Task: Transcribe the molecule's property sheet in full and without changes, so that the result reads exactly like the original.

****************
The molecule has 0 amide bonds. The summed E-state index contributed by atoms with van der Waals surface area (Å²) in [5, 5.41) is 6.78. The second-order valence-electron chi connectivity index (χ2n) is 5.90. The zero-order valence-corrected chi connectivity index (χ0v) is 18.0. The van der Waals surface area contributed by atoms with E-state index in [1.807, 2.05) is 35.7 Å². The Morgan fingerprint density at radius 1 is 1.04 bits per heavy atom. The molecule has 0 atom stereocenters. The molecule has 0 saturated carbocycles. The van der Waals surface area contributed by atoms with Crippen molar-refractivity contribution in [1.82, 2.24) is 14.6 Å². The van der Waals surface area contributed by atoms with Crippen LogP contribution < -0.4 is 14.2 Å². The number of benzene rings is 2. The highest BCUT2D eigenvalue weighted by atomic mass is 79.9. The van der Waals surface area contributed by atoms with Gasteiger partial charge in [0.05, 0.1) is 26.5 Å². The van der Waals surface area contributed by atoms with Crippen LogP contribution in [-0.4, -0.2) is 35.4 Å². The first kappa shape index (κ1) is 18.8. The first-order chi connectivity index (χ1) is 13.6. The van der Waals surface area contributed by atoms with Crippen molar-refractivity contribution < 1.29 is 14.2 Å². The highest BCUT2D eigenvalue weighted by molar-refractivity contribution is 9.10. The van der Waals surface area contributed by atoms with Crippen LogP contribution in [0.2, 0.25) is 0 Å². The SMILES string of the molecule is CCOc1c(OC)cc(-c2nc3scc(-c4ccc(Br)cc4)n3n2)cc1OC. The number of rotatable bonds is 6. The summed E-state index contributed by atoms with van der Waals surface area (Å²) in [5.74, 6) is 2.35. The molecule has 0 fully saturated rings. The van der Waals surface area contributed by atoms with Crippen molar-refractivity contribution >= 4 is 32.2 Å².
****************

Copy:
The molecule has 0 amide bonds. The summed E-state index contributed by atoms with van der Waals surface area (Å²) in [5, 5.41) is 6.78. The second-order valence-electron chi connectivity index (χ2n) is 5.90. The zero-order valence-corrected chi connectivity index (χ0v) is 18.0. The van der Waals surface area contributed by atoms with E-state index in [1.807, 2.05) is 35.7 Å². The Morgan fingerprint density at radius 1 is 1.04 bits per heavy atom. The molecule has 0 atom stereocenters. The molecule has 0 saturated carbocycles. The van der Waals surface area contributed by atoms with Crippen molar-refractivity contribution in [1.82, 2.24) is 14.6 Å². The van der Waals surface area contributed by atoms with Crippen LogP contribution < -0.4 is 14.2 Å². The number of benzene rings is 2. The highest BCUT2D eigenvalue weighted by atomic mass is 79.9. The van der Waals surface area contributed by atoms with Gasteiger partial charge in [0.05, 0.1) is 26.5 Å². The van der Waals surface area contributed by atoms with Crippen LogP contribution in [-0.4, -0.2) is 35.4 Å². The first kappa shape index (κ1) is 18.8. The first-order chi connectivity index (χ1) is 13.6. The van der Waals surface area contributed by atoms with Crippen molar-refractivity contribution < 1.29 is 14.2 Å². The highest BCUT2D eigenvalue weighted by molar-refractivity contribution is 9.10. The van der Waals surface area contributed by atoms with Crippen LogP contribution in [0.2, 0.25) is 0 Å². The SMILES string of the molecule is CCOc1c(OC)cc(-c2nc3scc(-c4ccc(Br)cc4)n3n2)cc1OC. The number of rotatable bonds is 6. The summed E-state index contributed by atoms with van der Waals surface area (Å²) in [5.74, 6) is 2.35. The molecule has 0 fully saturated rings. The van der Waals surface area contributed by atoms with Crippen molar-refractivity contribution >= 4 is 32.2 Å².